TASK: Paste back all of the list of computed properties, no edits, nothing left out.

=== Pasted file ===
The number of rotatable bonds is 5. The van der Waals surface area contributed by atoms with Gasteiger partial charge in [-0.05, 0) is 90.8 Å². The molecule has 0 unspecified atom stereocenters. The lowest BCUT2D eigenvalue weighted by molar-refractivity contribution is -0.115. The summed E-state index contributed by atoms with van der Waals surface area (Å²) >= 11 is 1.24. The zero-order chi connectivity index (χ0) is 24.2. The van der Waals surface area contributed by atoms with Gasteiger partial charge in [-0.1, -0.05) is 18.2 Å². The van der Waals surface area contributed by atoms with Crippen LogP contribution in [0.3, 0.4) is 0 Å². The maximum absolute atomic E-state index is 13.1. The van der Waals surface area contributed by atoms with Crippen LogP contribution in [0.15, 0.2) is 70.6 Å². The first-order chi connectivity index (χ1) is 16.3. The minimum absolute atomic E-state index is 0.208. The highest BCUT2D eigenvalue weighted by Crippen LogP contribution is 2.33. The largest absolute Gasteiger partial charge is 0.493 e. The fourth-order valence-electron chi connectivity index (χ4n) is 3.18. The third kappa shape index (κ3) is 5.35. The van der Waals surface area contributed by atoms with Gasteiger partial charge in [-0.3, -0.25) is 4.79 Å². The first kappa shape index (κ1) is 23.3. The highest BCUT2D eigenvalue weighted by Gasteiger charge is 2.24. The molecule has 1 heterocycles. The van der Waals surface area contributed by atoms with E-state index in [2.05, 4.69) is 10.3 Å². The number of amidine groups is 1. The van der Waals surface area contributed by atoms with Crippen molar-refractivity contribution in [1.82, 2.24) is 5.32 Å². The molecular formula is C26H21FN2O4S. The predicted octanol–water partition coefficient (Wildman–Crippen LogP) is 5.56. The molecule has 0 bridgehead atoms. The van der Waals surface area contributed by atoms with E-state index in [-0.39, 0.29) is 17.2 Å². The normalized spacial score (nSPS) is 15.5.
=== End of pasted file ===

The number of rotatable bonds is 5. The van der Waals surface area contributed by atoms with Gasteiger partial charge in [-0.05, 0) is 90.8 Å². The molecule has 0 unspecified atom stereocenters. The lowest BCUT2D eigenvalue weighted by molar-refractivity contribution is -0.115. The summed E-state index contributed by atoms with van der Waals surface area (Å²) >= 11 is 1.24. The zero-order chi connectivity index (χ0) is 24.2. The van der Waals surface area contributed by atoms with Gasteiger partial charge in [-0.1, -0.05) is 18.2 Å². The van der Waals surface area contributed by atoms with Crippen LogP contribution in [0.3, 0.4) is 0 Å². The maximum absolute atomic E-state index is 13.1. The van der Waals surface area contributed by atoms with Crippen LogP contribution in [0.15, 0.2) is 70.6 Å². The first-order chi connectivity index (χ1) is 16.3. The minimum absolute atomic E-state index is 0.208. The highest BCUT2D eigenvalue weighted by Crippen LogP contribution is 2.33. The largest absolute Gasteiger partial charge is 0.493 e. The fourth-order valence-electron chi connectivity index (χ4n) is 3.18. The third kappa shape index (κ3) is 5.35. The van der Waals surface area contributed by atoms with Gasteiger partial charge in [-0.3, -0.25) is 4.79 Å². The first kappa shape index (κ1) is 23.3. The highest BCUT2D eigenvalue weighted by Gasteiger charge is 2.24. The molecule has 1 heterocycles. The van der Waals surface area contributed by atoms with E-state index in [2.05, 4.69) is 10.3 Å². The number of amidine groups is 1. The van der Waals surface area contributed by atoms with Crippen molar-refractivity contribution in [1.82, 2.24) is 5.32 Å². The molecular formula is C26H21FN2O4S. The predicted octanol–water partition coefficient (Wildman–Crippen LogP) is 5.56. The molecule has 0 bridgehead atoms. The van der Waals surface area contributed by atoms with E-state index in [-0.39, 0.29) is 17.2 Å². The normalized spacial score (nSPS) is 15.5.